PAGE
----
The High Court had last month lifted restrictions on
the 72-year-old Khan's free movement.
However, the federal government did not "fully comply"
with the court's order due to "immense pressure" from the US,
a source said to a news agency.
Khan's counsel Syed Ali Zafar on Monday filed a fresh
petition in the Lahore High Court against the "re-imposition
of restrictions on the free movement" of his client.
Justice Ijaz Ahmed Chaudhry heard the petition.
Khan was put under house arrest in February 2004 after
he confessed on state-run PTV about running a proliferation
ring that supplied nuclear equipment and know-how to countries
like Libya and North Korea. Khan retracted the confession last
year, saying it was made under pressure.
Zafar argued that Khan had challenged "illegal
restraints" on his freedom of movement and liberty imposed by
the government under the garb of security.
He said the government is relying on an "illegal
document" to impose restrictions on Khan.
"Dr Khan is required to act on the advice of an
officer of the government in respect of his movements and such
terms violated Dr Khan’s fundamental rights," Zafar contended.
Zafar also explained that the former Attorney General
had given a commitment to a court that Khan's movements would
not be restrained and that he would only be required to inform
security agencies half an hour prior to his movements within
The lawyer claimed that as soon as the former
Attorney General resigned, the federal government began
re-imposing the security provisions.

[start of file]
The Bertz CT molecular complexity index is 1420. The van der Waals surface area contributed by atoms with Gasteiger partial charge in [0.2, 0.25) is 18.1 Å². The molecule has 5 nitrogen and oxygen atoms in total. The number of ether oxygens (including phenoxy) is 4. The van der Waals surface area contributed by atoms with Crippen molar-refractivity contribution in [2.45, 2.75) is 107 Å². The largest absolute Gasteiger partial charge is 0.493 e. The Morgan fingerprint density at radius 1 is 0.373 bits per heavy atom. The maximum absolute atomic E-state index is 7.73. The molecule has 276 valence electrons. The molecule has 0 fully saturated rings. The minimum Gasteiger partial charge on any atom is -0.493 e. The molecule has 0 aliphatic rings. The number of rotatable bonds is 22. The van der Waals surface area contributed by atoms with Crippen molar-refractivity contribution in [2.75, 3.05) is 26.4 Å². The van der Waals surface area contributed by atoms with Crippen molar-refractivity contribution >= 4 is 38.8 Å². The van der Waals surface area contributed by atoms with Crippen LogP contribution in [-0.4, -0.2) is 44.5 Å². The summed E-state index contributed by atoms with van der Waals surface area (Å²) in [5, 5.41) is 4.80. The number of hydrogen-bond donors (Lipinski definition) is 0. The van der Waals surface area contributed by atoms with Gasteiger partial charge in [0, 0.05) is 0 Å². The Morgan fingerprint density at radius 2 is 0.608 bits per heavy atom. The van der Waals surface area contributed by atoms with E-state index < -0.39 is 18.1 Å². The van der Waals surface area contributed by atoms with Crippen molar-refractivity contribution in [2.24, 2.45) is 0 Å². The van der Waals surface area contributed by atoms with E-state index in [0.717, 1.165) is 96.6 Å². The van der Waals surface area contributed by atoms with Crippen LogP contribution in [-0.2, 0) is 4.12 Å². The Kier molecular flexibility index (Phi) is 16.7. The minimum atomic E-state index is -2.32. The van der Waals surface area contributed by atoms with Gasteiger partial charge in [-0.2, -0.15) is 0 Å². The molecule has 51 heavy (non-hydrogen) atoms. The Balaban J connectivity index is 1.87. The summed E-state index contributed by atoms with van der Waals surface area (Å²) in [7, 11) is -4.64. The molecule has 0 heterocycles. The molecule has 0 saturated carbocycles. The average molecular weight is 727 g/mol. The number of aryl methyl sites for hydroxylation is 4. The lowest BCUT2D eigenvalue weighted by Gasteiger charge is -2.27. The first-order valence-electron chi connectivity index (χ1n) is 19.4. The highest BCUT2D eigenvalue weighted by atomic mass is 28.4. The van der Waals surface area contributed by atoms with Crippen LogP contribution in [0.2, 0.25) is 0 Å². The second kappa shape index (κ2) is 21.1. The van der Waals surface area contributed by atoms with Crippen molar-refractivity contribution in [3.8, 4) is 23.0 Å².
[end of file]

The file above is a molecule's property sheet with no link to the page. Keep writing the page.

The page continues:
"Col Arif, a security officer deputed at Dr Khan's
residence, is insisting upon restraining Dr Khan’s movement
and freedom," he claimed.
In his petition, Khan has said that the government
cannot stop him from making any visits without its consent and
that any of the "onerous conditions" in the February 6, 2009
order of the defunct Islamabad High Court are not binding him.
Nazir Ahmed, a Deputy Secretary of the Interior
Ministry, told the court that the security protocol for Khan
would be implemented by the government.
Justice Chaudhry observed that Ahmed's reply was not
on behalf of the government and the Interior Secretary should
personally file a reply.
The judge also directed that in case of any
complaints by Khan, the Attorney General should be informed so
that the scientist’s grievances can be redressed.
Appearing on behalf of the Attorney General, the
Deputy Attorney General assured the court that the Attorney
General would abide by the court’s directions.
The court subsequently adjourned the matter till May
Lahore: Disgraced Pakistani nuclear
scientist AQ Khan on Monday moved the Lahore High Court alleging
that the government has reimposed restrictions on his free
First Published: Monday, May 10, 2010, 23:46